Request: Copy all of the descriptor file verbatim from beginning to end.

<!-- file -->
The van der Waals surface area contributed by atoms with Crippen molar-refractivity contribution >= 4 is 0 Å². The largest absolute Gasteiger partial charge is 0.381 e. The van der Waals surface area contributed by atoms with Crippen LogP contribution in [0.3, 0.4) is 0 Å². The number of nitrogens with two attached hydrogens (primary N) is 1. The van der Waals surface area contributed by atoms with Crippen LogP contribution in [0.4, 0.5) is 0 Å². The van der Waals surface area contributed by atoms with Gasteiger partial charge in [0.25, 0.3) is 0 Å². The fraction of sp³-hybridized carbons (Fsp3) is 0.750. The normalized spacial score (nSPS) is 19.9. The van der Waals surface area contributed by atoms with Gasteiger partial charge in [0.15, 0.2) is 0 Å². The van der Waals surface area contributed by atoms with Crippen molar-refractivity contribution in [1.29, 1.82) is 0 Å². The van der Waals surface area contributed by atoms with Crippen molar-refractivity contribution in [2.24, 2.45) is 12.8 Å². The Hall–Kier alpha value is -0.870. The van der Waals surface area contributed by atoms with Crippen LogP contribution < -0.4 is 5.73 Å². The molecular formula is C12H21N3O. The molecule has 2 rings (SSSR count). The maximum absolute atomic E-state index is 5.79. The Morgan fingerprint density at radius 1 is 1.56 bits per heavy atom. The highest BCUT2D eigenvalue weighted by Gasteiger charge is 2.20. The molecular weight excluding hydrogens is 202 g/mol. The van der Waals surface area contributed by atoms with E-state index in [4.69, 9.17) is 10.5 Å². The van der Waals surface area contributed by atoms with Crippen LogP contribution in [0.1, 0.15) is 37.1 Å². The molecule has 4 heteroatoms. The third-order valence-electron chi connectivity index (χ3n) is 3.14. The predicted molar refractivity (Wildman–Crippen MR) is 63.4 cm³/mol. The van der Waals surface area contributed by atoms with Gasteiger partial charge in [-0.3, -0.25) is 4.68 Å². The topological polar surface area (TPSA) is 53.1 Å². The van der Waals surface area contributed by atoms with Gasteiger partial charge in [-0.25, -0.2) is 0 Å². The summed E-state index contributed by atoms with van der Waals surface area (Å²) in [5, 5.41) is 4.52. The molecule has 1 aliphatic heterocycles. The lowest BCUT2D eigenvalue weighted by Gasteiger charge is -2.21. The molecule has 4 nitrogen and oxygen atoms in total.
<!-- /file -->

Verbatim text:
The van der Waals surface area contributed by atoms with Crippen molar-refractivity contribution >= 4 is 0 Å². The largest absolute Gasteiger partial charge is 0.381 e. The van der Waals surface area contributed by atoms with Crippen LogP contribution in [0.3, 0.4) is 0 Å². The number of nitrogens with two attached hydrogens (primary N) is 1. The van der Waals surface area contributed by atoms with Crippen LogP contribution in [0.4, 0.5) is 0 Å². The van der Waals surface area contributed by atoms with Gasteiger partial charge in [0.25, 0.3) is 0 Å². The fraction of sp³-hybridized carbons (Fsp3) is 0.750. The normalized spacial score (nSPS) is 19.9. The van der Waals surface area contributed by atoms with Gasteiger partial charge in [0.15, 0.2) is 0 Å². The van der Waals surface area contributed by atoms with Crippen molar-refractivity contribution in [1.29, 1.82) is 0 Å². The van der Waals surface area contributed by atoms with Crippen molar-refractivity contribution in [2.24, 2.45) is 12.8 Å². The Hall–Kier alpha value is -0.870. The van der Waals surface area contributed by atoms with Crippen LogP contribution < -0.4 is 5.73 Å². The molecular formula is C12H21N3O. The molecule has 2 rings (SSSR count). The maximum absolute atomic E-state index is 5.79. The Morgan fingerprint density at radius 1 is 1.56 bits per heavy atom. The highest BCUT2D eigenvalue weighted by Gasteiger charge is 2.20. The molecular weight excluding hydrogens is 202 g/mol. The van der Waals surface area contributed by atoms with E-state index in [4.69, 9.17) is 10.5 Å². The van der Waals surface area contributed by atoms with Crippen LogP contribution in [0.1, 0.15) is 37.1 Å². The molecule has 4 heteroatoms. The third-order valence-electron chi connectivity index (χ3n) is 3.14. The predicted molar refractivity (Wildman–Crippen MR) is 63.4 cm³/mol. The van der Waals surface area contributed by atoms with Gasteiger partial charge in [-0.3, -0.25) is 4.68 Å². The topological polar surface area (TPSA) is 53.1 Å². The van der Waals surface area contributed by atoms with Gasteiger partial charge in [-0.25, -0.2) is 0 Å². The summed E-state index contributed by atoms with van der Waals surface area (Å²) in [5, 5.41) is 4.52. The molecule has 1 aliphatic heterocycles. The lowest BCUT2D eigenvalue weighted by Gasteiger charge is -2.21. The molecule has 4 nitrogen and oxygen atoms in total.